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Loophole means Section 21 Ban Delay “is not what it seems” - claim

A prominent PropTech supplier claims the government’s pledge to delay the ban on Section 21 evictions until court processes have been reviewed and if necessary upgraded, is “not what it seems.”

Goodlord’s Oli Sherlock says: "As the [Renters Reform] Bill currently stands, it seems that the apparent promise to delay the scrapping of Section 21 to allow for court reform is not what it seems. 

“Instead, it appears that the market will be delivered a fragmented process which sees some tenancies permitting Section 21, some not, and others that could fall into either camp depending on how a tenancy renewal is handled. 

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“This would all be taking place alongside an investigation into the courts, which currently has no confirmed timeline or identifiable metrics for success. The deep irony here is that the very same courts will be managing more and more cases deriving from tenancies where section 21 has already been outlawed. Arguably this is the worst outcome for all parties.”

Sherlock, working with Ryan Heaven - a solicitor at Dutton Gregory Solicitors - says there is a loophole in the Bill which means that one type of tenancy, only one of which will still allow for the enforcement of Section 21. 

Heaven insists that despite a pledge from Housing Secretary Michael Gove that S21 will have been banned by the time the country goes to the polls in a General Election, it seems highly unlikely that this will prove to be the case. 

“A lot of people place emphasis on Michael Gove stating that section 21 would be 'outlawed' before the election, but when you examine the Bill closer this is not what will happen; whenever the election date is there will be some landlords in this country who will still be able to serve a section 21 notice even if it others are not able to”  Heaven says.

The three are:

- A new tenancy created after the Bill has been implemented - That means you can't serve a Section 21 notice. 

- Any fixed-term tenancy that becomes periodic once the Bill has been implemented - Landlords would still be able to serve a Section 21 notice until the tenancy switches over to a periodic one. However, once that happens, the new rules apply and you can’t serve a section 21.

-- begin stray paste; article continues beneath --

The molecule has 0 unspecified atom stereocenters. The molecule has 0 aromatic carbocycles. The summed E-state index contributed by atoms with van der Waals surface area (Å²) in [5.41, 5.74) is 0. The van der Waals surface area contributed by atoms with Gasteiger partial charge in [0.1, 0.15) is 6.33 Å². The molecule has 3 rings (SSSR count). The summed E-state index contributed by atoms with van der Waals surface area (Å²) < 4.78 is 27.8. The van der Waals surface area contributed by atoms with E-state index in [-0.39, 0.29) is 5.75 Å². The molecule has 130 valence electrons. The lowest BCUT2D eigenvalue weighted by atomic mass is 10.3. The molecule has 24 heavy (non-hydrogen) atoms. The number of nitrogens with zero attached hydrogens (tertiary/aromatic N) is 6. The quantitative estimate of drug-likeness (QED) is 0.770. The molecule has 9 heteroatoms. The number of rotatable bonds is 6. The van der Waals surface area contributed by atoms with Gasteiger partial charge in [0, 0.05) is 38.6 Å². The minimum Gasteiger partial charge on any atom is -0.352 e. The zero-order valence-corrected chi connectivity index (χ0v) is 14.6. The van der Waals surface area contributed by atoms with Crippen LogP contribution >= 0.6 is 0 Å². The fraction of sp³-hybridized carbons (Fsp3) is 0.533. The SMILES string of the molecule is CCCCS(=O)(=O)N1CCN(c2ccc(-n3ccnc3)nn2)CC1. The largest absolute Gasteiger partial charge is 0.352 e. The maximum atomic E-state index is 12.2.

- Tenancies that are periodic when the Bill is implemented - For these tenancies, landlords will still be able to serve a Section 21 until the Government reviews the Court system, reports on it to parliament, and then sets an ‘extended implementation date’ at which date the new rules all apply to all tenancies. As such, tenancies which fall into this category could be served a Section 21 notice after the election.

The loophole was discussed at a recent PropTech webinar, which you can see a recording of here: https://www.goodlord.co/newsagent/webinars/experts-react-the-renters-reform-bill-third-reading?hsLang=en

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    We have all heard the above before. However, what is not being clarified is precisely what Labour is going to do about the staging of the abolition of Section 21.

    Are they going to stagger its abolition at all? They have said many times that Section 21 evictions will be abolished on their first day in office - "no ifs and no buts".

  • Sarah Fox-Moore

    All my current Tenancies are Periodic so whiist ever they remain nothing changes for me, which is great.... But as and when they leave, the bar any new Tenants will have to pass will be so high theyll need breathing apparatus.

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    I have a property which has been empty for nearly two months. Plenty of good gold plated applicants but I will now only take the solid gold individuals, and then only with a solid gold guarantor.
    PS Hundreds of benefit applicants who do not stand a chance.

     
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    In the House of Lords debate yesterday, a Labour peer was saying that the situation of families having the threat of Section 21 still hanging over their heads was unacceptable, so I wouldn't hold your breath that existing tenancies will still have the option of Section 21 under a Labour Government.

     
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    Effectively, this will result in LL’s being more than reluctant to sign up new tenants, so property will remain vacant in the face of huge demand or LL’s will simply sell up.

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    You have perfectly summed up the situation.

     
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    The Maluku, you’ll be lucky to find someone that’s not on it, there was enough in London to elect the Mayor.

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